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* = Presenting author

P613 Regulators of glucocorticoid metabolism in inflammatory dowel disease and predicting response to steroid therapy

M. Hussey*1, A. Cannon2, G. Holleran1, J. O’Sullivan3, M. Sherlock4, D. McNamara1

1Adelaide and Meath Hospital, Trinity College Dublin, Gastroenterology, Trinity Academic Gastroenterology Group, Dublin, Ireland, 2St James’s Hospital, Trinity College Dublin, Surgery, Dublin, Ireland, 3St James’s Hospital, Trinity College Dublin, Gastroenterology, Dublin, Ireland, 4Adelaide & Meath Hospital, Dublin, Incorporating The National Children’s Hospital, Endocrinology, Dublin, Ireland


Steroid responsiveness remains an important therapeutic issue in IBD. Colonic tissue steroid metabolism is regulated by the 11 beta hydroxysteroid dehydrogenase (11βHSD) system. Further, 11βHSD1, an oxoreductase, converts inactive cortisone into active cortisol, whereas 11βHSD2 a dehydrogenase does the reverse. Variation in 11βHSD regulation and expression may affect local steroid availability in IBD. Aim: to determine expression of 11βHSD 1 and 2 and key regulators Hexose6Phosphate Dehydrogenase (H6PDH) and GRα receptor in colonic tissue in patients and controls, and to correlate levels with steroid response.


Patients undergoing colonoscopy for disease assessment/surveillance aged 18–80 yr were prospectively recruited. Demographics, Harvey–Bradshaw Index/Mayo Score (MS), CRP, and histological and endoscopic grade were recorded. Controls with a normal colonoscopy without a history of IBD were also recruited. Two biopsies were taken from inflamed and non-inflamed colon in patients, and a single left colonic biopsy was obtained in controls. Those who required a course of steroids after colonoscopy had repeat biochemical and clinical assessment within 2 weeks of completion. Response was defined as a CRP < 5 mg/l and a 3-point reduction in their HBI/MS. Biopsies were analysed in a batch, using quantitative real-time PCR (TaqMan) and commercially available probes. Relative transcript levels were determined, using 18S as a reference gene, and compared amongst groups and controlled for activity; a p-value of ˂ 0.05 was considered significant.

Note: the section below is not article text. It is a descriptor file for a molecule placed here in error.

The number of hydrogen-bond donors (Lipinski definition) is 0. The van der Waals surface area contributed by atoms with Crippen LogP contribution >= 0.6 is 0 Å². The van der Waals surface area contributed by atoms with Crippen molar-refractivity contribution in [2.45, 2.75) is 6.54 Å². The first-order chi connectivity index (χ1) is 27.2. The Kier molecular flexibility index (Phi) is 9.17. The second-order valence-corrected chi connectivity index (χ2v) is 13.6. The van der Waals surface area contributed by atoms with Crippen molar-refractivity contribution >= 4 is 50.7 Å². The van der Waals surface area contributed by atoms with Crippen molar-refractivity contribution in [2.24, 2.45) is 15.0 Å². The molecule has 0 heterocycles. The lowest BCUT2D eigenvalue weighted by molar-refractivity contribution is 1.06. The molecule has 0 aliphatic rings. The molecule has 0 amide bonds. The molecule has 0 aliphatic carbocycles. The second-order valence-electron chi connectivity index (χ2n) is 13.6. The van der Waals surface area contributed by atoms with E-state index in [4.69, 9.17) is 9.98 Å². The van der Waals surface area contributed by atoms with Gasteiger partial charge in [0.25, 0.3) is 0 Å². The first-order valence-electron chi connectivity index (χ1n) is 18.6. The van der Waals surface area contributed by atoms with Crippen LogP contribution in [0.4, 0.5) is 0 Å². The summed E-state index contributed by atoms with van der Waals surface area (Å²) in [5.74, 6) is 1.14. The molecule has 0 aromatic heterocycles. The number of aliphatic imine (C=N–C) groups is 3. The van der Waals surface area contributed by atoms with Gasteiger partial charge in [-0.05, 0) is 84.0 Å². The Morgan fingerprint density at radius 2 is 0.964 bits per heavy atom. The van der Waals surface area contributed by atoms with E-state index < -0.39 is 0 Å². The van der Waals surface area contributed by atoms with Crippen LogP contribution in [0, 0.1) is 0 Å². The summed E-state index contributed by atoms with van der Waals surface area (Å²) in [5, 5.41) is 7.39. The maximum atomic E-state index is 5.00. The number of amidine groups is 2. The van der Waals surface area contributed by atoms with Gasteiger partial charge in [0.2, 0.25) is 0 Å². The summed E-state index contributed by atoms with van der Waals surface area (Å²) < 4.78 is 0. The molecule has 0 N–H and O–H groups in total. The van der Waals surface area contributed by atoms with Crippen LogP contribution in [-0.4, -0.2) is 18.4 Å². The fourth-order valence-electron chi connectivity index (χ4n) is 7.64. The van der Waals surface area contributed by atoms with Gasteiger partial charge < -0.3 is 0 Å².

To date, 24 IBD (12 Crohn’s; 12 UC) and 12 controls have been recruited. Groups were demographically similar, 50% (n = 12) vs 75% (n = 9) female, mean age 42 vs 57 yr, respectively. Overall 50% (n = 12) had mild; 29% (n = 7) moderate; and 21% (n = 5) severe disease endoscopically. Overall mean HBI was 6; MS was 7; and CRP was 22mg/l. For clinically active patients, mean CRP was 37 vs 2.0 mg/l for inactive disease, p < 0.04, 95% CI 68.8–1.7. In all, 11 (46%) required steroids, of whom 2 (18%) had no response. Overall, between IBD patients and controls there was no difference in expression of 11βHSD1 416 au vs 166 au (p = 0.4); GR-α 4.5 au v 2.1au (p = 0.4); and H6PDH 3.4 au v 3.9 au (p = 0.2). Interestingly, 11βHSD2 levels were lower in patients: 13.8 au vs controls 318.4 au, p < 0.01, 95% CI -517.5–-91.7. As a result, there was an increased proportion of 11βHSD1 compared with 11βHSD2 in IBD patients: 81:1 vs 1.5:1, p < 0.006, 95% CI 57.7–78.5. Importantly within the treated IBD group the only difference was a lower GRα level in non-responders vs responders, 0.2 vs 5.8, p < 0.04.


Results show that 11βHSD2 down regulation and the resultant rise in tissue cortisol bioavailability might play a key role in response to inflammation in IBD. However response to steroid treatment appears to be GR α dependent and warrants further investigation.